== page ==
Artist Amira Hanafy -- whose work I've written about here before -- is doing a kickstarter campaign to raise money for her next project, a dictionary of the revolution. She will travel around the country soliciting people's definition of various terms that have come into heavy use in the last years.
From a press release about the project:
“I’m not interested in creating one uncomplicated narrative for the revolution,” says Hanafi. “You could say, I’m not interested in “the Truth”. Instead, I’m interested in the truths that people believe. Egypt’s population is around 85 million. That means 85 million unique perspectives, 85 million truths. For one unique and incredible moment, it seemed that a great majority of those people were in agreement on what the country needed. But what’s happening in Egypt today is a clash of many truths. I’m interested in documenting the complexity of this moment.”
The above pic from a gallery by Julien Chatelin at Guernica:
The images of a crowded and riotous Tahrir Square are the most recent portraits of Egypt burnished in the public imagination. They offer a glimpse into a constantly evolving narrative of a nation whose political upheaval has transformed our understanding and perceptions of politics in the Arab world.
Far from Cairo’s tumultuous center, however, lies a world trapped in time, cities littered with the remains of real-estate promoters’ pharaonic projects. It is an abandoned landscape where a solitary figure wandering the empty streets seems to endlessly linger, and the half-built apartment buildings scattered on the sides of the road give the impression not only of defeat, but a cruel absurdity.
These images are wonderful, and really do capture the surreal nature of scenes on Egypt's desert roads. To me they evoke something quite specific, as many of the structures in the pictures are of abandoned military installations and a lot of that desert land once belonged or was controlled by the military. Military installations that serve no purpose, military land that was sold for profit — all symbols of a military whose greatest success has been snatching domestic political victories from multiple defeats on the battlefield, which exiled or put under house arrest its few heroes, whose own grasp on power is more brittle than it has ever been, even if it retains terrible repressive powers. In this sense the surrealism of Egyptian politics is a reflection of the cognitive dissonance between the military's claim to being the last great institution left standing and its sheer mediocrity.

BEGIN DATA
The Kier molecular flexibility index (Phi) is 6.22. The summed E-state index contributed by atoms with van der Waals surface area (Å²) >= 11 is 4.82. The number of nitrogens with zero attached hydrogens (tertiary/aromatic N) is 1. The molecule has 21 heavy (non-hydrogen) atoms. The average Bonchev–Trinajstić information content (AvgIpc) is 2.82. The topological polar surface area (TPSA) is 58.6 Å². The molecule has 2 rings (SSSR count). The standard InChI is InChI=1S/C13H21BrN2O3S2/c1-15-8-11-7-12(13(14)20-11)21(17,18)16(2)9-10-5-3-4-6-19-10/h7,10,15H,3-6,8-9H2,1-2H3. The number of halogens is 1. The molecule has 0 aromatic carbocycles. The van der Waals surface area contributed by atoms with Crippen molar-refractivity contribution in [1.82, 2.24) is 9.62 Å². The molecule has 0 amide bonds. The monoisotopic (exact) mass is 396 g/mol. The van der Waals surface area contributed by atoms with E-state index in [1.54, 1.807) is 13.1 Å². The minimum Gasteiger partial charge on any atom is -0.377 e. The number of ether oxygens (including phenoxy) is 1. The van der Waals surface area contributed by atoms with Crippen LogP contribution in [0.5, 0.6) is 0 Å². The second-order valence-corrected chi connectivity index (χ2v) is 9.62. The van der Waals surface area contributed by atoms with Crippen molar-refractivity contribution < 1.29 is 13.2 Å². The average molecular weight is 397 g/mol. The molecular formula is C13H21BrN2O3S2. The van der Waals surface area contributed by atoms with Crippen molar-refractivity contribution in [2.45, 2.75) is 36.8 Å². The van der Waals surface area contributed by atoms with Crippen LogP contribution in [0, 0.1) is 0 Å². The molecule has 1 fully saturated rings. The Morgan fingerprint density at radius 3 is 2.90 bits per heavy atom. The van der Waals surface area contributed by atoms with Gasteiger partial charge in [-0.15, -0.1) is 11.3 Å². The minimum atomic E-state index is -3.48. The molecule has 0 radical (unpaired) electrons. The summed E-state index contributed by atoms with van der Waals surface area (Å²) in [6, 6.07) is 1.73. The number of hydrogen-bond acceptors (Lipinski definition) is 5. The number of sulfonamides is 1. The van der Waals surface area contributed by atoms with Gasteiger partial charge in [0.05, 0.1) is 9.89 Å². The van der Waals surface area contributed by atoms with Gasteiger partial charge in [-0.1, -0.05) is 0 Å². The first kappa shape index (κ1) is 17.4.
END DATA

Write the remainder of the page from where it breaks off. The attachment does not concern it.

Mediocrity can still crush bones and crack skulls, of course. Egypt is divided, political factions are cowardly and mistrustful of each other, and there is little appetite for further unrest. The country has reached a fork in the road, yet two years ago who could even guess that there was a choice ahead?
This mural was painted a few days ago on the wall blocking Sheikh Rihan Street, at the corner of the American University in Cairo. There are still at least half a dozen cinder-block barriers cutting off streets in Downtown Cairo -- most notably the major artery of Kasr Al Aini Street. Many of the walls block the way to the Ministry of Interior (after clashes between demonstrators trying to reach the ministry and police). Others just block the way to Tahrir Square, create enormous traffic jams, and seem part of the ruling generals' general passive-aggressive strategy of making life in Egypt as uncomfortable as possible right now ("how do you like that whole revolution thing now?"). No one knows, but at this point it looks likely that the streets will remain closed until after the presidential elections. They are a spectacularly apt metaphor for the short-sighted heavy-handedness and senseless obstruction that has characterized the military leadership's handling of the transition.
And this artwork is a sweet reminder that the current barriers won't last forever.
I have a new piece up at the Middle East Research and Information Project about cultural production and cultural activism in Egypt. There is so much different kinds of cultural activity going on these days that it's hard to categorize, and there are many more artists and projects I could have referenced. I've tried to make some general observations: